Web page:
"That, in my judgement is not the best way forward because it does fall disproportionately on those who are young and on lower salaries.

"I think in Scotland we have the benefit of being ahead of the rest of the UK in care anyway.

"Secondly we have the Derek Feeley report, which is a very worthwhile document and thirdly I hope the government will embrace this vigorously and look at ways of being able to finance what we intend to do.

"The goal has to be that care is free at the point of need, whether its in the community, or residential provision or in peoples' homes. And that's markedly different to what's happening in England.

HeraldScotland:

"There has always been great discussion about residential care and you have to separate the hotel aspect of that and the care side. Care and nursing needs should be free.

"The government have really got to think through what the financial requirements will be. I think we are at an early stage. We might need to look at a fairer system of taxation to do that.

"Hopefully the government will now pursue with enthusiasm where this is taking us. It may take two or three years, that's not a bad thing because at the end of the day, we are not just wishing for Cinderella to come to the ball for the first time but we actually in the process should not stop making the changes that we need to."

Free personal care was introduced by his Labour administration at Holyrood in 2001, with the policy meaning the elderly received different levels of care north and south of the Border.

HeraldScotland:

Mr McLeish said he faced some opposition from politicians within his own party south of the border when free personal care was touted because "they were worried people in England would want it."

"I thought (free care) was a tremendous step forward but for me it was about building a different care service that was elevated to the same level as the NHS.

"That free at the point of need was symbolic for me as where Scotland needed to be."

Commenting on his new role with Alzheimer Scotland, Mr McLeish said dementia was an area that was "close to his heart" as his late father was affected by the disease.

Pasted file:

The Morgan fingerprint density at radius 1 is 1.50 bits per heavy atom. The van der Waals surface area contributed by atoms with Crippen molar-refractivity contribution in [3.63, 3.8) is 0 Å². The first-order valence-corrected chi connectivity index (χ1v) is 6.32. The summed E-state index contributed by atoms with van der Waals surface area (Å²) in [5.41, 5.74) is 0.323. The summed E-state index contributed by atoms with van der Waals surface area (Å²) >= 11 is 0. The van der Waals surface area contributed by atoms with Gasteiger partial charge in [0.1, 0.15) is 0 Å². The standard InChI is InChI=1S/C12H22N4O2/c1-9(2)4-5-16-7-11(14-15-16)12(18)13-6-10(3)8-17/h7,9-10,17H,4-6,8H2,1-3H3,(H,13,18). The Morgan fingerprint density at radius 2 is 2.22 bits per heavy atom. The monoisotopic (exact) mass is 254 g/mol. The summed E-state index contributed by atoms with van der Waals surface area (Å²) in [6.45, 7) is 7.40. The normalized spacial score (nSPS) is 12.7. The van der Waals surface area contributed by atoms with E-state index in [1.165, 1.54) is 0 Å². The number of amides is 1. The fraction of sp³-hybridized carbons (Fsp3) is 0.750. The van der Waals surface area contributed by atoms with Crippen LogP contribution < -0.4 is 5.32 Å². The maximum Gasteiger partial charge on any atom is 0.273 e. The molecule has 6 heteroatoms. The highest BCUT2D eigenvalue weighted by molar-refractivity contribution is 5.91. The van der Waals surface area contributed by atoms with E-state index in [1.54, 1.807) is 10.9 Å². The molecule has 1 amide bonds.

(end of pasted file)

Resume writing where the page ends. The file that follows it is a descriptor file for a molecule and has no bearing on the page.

HeraldScotland:

"I'm very interested in the fact that the charity is pursuing a human rights based approach [to care costs].

"At the end of the day this is about dignity of men and women at critical points in their lives and the impact it could make on their families.

"It's a huge social justice issue. 

"We have a situation where around 100,000 people have dementia and 10% of them have advanced dementia. We need a situation where that is defined as health and not social care."

He said that their care should be the complete without families having to "wrestle the jungle of social care" provision.

READ MORE: Demands to end 'gross injustice' of dementia tax 

"I cannot understand why we have reached this position", he said. ""This is essentially an issue that has to be tackled now. It will require, in my opinion, a limited amount of resources but it highlights the essence of what Scotland should be doing.

"It should be about fairness and this is manifestly unfair."

It comes amid a warning social care in Scotland is at “very real risk of collapse” this winter amid rocketing insurance premiums and a workforce exodus, MSPs have been told.

Donald Macaskill, chief executive of Scottish Care, warned that the sector is now “haemorrhaging” staff to better-paid and less stressful jobs in retail and hospitality, and the coming months will see “more and more providers going to the wall”.

Dr Macaskill, whose organisation represents independent care providers who make up around 70 per cent of care homes and home care services in Scotland, told Holyrood’s Covid-19 Recovery Committee, that insurance premiums for care homes had soared from an average of £3000-£5000 a year in 2019 to £30,000 now, on top of rising costs for heating and electricity.